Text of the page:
FedEx helped re-invent the way we work. The result is the flexible, incessant job. Those in the modern supply chain—warehouses, airports hubs, trucks and airplanes—work when they are needed for as long as they are needed. Sanitation workers would clearly recognize this never-ending work week, one of the causes of their 1968 strike. The new distribution economy includes whites, blacks and Latinos, and especially women, but what it does not provide is equality or prosperity for the worker.
Today’s world is supposedly based on merit—but the façade of educational advancement often hides a rigid structure of occupational segregation that traps minorities in low-rung jobs while allowing those in the middle and upper classes to easily pass on the best jobs to their next generation.
Nowhere is this job model more clearly delineated than in medical services, the other dynamic economic sector in the Mid-South. Three large hospital corporations, plus a public hospital, dominate, and, except for small portions of the public hospital, the entire system is non-union. Jobs in the medical services sector are large in number, and the numbers only grow. Many of the workplaces are 24/7 operations. Work is very hierarchical, with authority concentrated at the top both professionally (physicians) and organizationally (managers).
But there are thousands of entry-level jobs. Cleaners, orderlies, and licensed vocational and practical nurses come from the vast supply of African Americans and an increasingly large Latino working class in the region. These jobs mostly pay poorly, with few benefits. But while these workers work next to and with nurses, therapists, physician’s assistants and physicians, they are rarely promoted or trained on the job for these higher-paying crafts. Managerial power to define occupations, to limit learning by doing, and to set the conditions of daily work organization dominates the workplace.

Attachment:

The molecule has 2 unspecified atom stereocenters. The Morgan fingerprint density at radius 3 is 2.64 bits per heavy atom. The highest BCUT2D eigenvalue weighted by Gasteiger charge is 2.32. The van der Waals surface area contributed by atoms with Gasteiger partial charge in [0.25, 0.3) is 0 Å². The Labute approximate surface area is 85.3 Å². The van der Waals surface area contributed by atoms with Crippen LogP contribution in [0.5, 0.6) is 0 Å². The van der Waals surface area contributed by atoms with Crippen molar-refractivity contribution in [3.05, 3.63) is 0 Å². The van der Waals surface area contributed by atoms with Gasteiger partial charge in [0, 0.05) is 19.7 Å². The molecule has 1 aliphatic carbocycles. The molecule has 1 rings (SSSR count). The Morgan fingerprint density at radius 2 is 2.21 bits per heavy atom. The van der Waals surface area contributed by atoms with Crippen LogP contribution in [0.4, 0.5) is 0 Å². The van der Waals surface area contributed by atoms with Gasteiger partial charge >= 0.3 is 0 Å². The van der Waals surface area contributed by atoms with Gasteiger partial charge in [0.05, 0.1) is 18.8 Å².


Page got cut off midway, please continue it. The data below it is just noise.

These two industries—logistics and medical services—define the conditions of work in Memphis for both black and white workers. Logistics requires fluidity and flexibility, with little emphasis on training, and with work following the material needs of the supply chain. Medical services are hierarchical and rigid, using the educational system to organize its segregated occupational structure. But both industries have built employment conditions that emphasize: (1) 24/7 on-demand work from workers; (2) job control that is completely externalized from the worker; and (3) use of contract/temporary labor as a component of the labor market discipline.
The worker in Memphis has thus moved through the entire cycle. Black workers moved out of personal service, agricultural day labor and general laborer status, but the result proved the opposite of King’s dream.
Labor, Race and Poverty TodayOne of the most celebrated aspects of the civil rights legacy is the advance of black elected officials. Memphis optimists today point to a city with powerful black political elites, who, from the mayor on down, control local and regional government. Those with higher education have made their way into university teaching, and a suburban black professional class serves a vibrant and growing medical sector. It is a city of several large corporate headquarters, and the city derives it dynamism from the headquarters and operating centers of FedEx. A strong tourist industry celebrates the National Civil Rights Museum and the legacy of King and black political power.